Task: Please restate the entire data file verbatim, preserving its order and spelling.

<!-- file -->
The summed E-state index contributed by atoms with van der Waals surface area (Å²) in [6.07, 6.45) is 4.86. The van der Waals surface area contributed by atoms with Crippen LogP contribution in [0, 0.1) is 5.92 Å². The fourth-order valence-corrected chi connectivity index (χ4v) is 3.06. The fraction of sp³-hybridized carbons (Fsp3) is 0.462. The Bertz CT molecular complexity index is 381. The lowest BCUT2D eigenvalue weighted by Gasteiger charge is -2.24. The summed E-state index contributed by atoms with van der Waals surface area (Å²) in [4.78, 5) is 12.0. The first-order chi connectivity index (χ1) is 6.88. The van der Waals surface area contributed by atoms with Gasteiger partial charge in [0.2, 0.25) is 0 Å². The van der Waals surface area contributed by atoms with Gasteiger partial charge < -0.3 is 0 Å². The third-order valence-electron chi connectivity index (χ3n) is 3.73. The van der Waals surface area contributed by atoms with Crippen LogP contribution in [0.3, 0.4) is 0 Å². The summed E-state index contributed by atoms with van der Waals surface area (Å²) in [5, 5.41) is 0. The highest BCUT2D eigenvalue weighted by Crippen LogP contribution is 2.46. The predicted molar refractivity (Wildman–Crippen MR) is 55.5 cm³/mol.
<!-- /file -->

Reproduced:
The summed E-state index contributed by atoms with van der Waals surface area (Å²) in [6.07, 6.45) is 4.86. The van der Waals surface area contributed by atoms with Crippen LogP contribution in [0, 0.1) is 5.92 Å². The fourth-order valence-corrected chi connectivity index (χ4v) is 3.06. The fraction of sp³-hybridized carbons (Fsp3) is 0.462. The Bertz CT molecular complexity index is 381. The lowest BCUT2D eigenvalue weighted by Gasteiger charge is -2.24. The summed E-state index contributed by atoms with van der Waals surface area (Å²) in [4.78, 5) is 12.0. The first-order chi connectivity index (χ1) is 6.88. The van der Waals surface area contributed by atoms with Gasteiger partial charge in [0.2, 0.25) is 0 Å². The van der Waals surface area contributed by atoms with Gasteiger partial charge < -0.3 is 0 Å². The third-order valence-electron chi connectivity index (χ3n) is 3.73. The van der Waals surface area contributed by atoms with Crippen LogP contribution in [0.3, 0.4) is 0 Å². The summed E-state index contributed by atoms with van der Waals surface area (Å²) in [5, 5.41) is 0. The highest BCUT2D eigenvalue weighted by Crippen LogP contribution is 2.46. The predicted molar refractivity (Wildman–Crippen MR) is 55.5 cm³/mol.